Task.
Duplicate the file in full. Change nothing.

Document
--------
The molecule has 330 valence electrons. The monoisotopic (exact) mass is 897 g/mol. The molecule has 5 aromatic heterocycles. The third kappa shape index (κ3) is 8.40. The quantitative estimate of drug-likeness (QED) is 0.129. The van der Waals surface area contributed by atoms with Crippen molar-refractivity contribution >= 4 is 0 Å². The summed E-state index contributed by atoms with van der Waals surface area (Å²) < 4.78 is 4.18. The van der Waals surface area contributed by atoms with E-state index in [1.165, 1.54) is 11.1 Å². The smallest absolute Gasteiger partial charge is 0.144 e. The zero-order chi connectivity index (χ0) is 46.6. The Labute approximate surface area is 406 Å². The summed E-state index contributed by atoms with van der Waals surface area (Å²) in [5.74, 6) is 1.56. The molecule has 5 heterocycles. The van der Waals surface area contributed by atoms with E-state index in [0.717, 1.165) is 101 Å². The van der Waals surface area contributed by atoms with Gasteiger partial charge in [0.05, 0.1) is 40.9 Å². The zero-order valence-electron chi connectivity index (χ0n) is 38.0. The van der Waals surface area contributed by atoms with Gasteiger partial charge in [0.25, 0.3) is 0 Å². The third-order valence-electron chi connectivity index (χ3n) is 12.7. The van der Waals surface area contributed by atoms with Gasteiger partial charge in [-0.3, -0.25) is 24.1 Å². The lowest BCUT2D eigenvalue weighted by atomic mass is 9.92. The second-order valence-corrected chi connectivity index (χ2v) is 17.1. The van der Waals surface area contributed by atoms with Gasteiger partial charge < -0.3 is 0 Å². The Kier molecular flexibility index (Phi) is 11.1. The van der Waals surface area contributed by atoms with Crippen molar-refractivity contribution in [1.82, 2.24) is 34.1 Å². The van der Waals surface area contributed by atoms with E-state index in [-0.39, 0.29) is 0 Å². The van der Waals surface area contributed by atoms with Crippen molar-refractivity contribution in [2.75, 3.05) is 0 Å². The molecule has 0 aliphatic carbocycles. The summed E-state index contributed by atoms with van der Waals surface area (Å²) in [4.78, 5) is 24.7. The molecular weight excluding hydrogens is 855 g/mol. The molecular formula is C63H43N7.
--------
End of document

The molecule has 330 valence electrons. The monoisotopic (exact) mass is 897 g/mol. The molecule has 5 aromatic heterocycles. The third kappa shape index (κ3) is 8.40. The quantitative estimate of drug-likeness (QED) is 0.129. The van der Waals surface area contributed by atoms with Crippen molar-refractivity contribution >= 4 is 0 Å². The summed E-state index contributed by atoms with van der Waals surface area (Å²) < 4.78 is 4.18. The van der Waals surface area contributed by atoms with E-state index in [1.165, 1.54) is 11.1 Å². The smallest absolute Gasteiger partial charge is 0.144 e. The zero-order chi connectivity index (χ0) is 46.6. The Labute approximate surface area is 406 Å². The summed E-state index contributed by atoms with van der Waals surface area (Å²) in [5.74, 6) is 1.56. The molecule has 5 heterocycles. The van der Waals surface area contributed by atoms with E-state index in [0.717, 1.165) is 101 Å². The van der Waals surface area contributed by atoms with Gasteiger partial charge in [0.05, 0.1) is 40.9 Å². The zero-order valence-electron chi connectivity index (χ0n) is 38.0. The van der Waals surface area contributed by atoms with Gasteiger partial charge in [0.25, 0.3) is 0 Å². The third-order valence-electron chi connectivity index (χ3n) is 12.7. The van der Waals surface area contributed by atoms with Gasteiger partial charge in [-0.3, -0.25) is 24.1 Å². The lowest BCUT2D eigenvalue weighted by atomic mass is 9.92. The second-order valence-corrected chi connectivity index (χ2v) is 17.1. The van der Waals surface area contributed by atoms with Gasteiger partial charge < -0.3 is 0 Å². The Kier molecular flexibility index (Phi) is 11.1. The van der Waals surface area contributed by atoms with Crippen molar-refractivity contribution in [1.82, 2.24) is 34.1 Å². The van der Waals surface area contributed by atoms with E-state index in [-0.39, 0.29) is 0 Å². The van der Waals surface area contributed by atoms with Crippen molar-refractivity contribution in [2.75, 3.05) is 0 Å². The molecule has 0 aliphatic carbocycles. The summed E-state index contributed by atoms with van der Waals surface area (Å²) in [4.78, 5) is 24.7. The molecular weight excluding hydrogens is 855 g/mol. The molecular formula is C63H43N7.